If you want to tame inflation and prevent the economy from overheating, you reduce pressure on the pedal and raise interest rates. This makes capital more expensive which should slow lending, investment and expansion. It also leads to rewarding savers by increasing how much they are paid for keeping their capital in safe assets.
Current FED policy states “lower for longer.” This has short term interest rates nailed near 0% for the foreseeable future.
The FED puts out a forward looking view of when rates will change called the dot plot. The dot plot released on Dec 16 2020 shows rates should remain near zero until 2023. Yuck!
This is causing two impacts to the markets:
  1. Your bank accounts, CD’s, and money market funds are now paying you nothing. Unfortunately, there will likely be no change to that in the near future.. To learn why your bank changes your interest rates check out this blog titled “Where Has All the Yield Gone”.
  2. Because interest rates are so low people may be using stocks as a place for their “safe money”.
In short, if your bank is paying you nothing. You may be incentivized to buy equity in a company who is paying you more in dividends than your bank. You are accepting the risk of stocks for the higher payout.
This market view is being called TINA - There Is No Alternative. We talk about TINA in greater detail here.
Sophisticated investors like Chamath Palihapitiya are also thinking about this. You can read his full Tweetstorm here - and see the start of his twitter post below:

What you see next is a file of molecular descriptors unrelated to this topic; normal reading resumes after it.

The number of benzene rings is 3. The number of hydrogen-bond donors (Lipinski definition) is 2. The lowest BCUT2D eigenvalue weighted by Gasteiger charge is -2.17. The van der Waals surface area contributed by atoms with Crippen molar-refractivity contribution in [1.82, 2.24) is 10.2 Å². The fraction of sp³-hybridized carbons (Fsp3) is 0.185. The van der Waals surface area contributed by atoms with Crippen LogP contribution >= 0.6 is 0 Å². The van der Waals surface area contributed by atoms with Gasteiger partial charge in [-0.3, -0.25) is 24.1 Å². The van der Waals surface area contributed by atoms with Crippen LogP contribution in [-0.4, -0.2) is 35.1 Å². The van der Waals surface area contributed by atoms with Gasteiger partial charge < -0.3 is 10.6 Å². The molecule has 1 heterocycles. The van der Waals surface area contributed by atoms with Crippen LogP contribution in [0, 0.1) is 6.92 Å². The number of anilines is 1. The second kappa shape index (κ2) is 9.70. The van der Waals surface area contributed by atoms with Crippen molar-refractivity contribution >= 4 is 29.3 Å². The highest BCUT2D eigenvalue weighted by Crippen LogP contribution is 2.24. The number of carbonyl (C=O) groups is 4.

If TINA is in fact happening in the market. Stocks could continue their march higher until the FED raises rates. This could have the US dollar losing value through 2021 and the S&P 500 continuing to go higher.
Bonus Lesson: Bitcoin = Infant to Teenager
2020 saw Bitcoin start to grow up. No longer only a tool for the dark web or those worried about government control.
Big name investors have started to make portfolio allocations to Bitcoin. Paul Tudor Jones is one of the most high profile who said his portfolio now has a 1-2% allocation. You can watch Paul talk about Bitcoin in this video from CNBC.
Bitcoin has even started to gain small footing in the treasury management space. Microstrategy and Square recently started to buy Bitcoin for corporate treasury. This is a shocking move for the more conservative cash managers. We will discuss this in an upcoming blog post.
It is still too early to tell how widespread Bitcoin will become. But 2020 showed it is slowly getting accepted beyond a simple trading vehicle.
Wrapping Up
We started this 2020 wrap up by having you think about the madness in the Animal House movie. Some would call it a stretch to try to link the financial markets to a comedic movie. But it feels right.
Financial markets are never dull. Each day there are events, irrational behaviour, and sights that make you glued to your screen. The key to it all is to realize anything can and will happen. 2020 was a blockbuster movie and 2021 will be no different.
Happy New Year from all of us at InterPrime!
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The InterPrime Team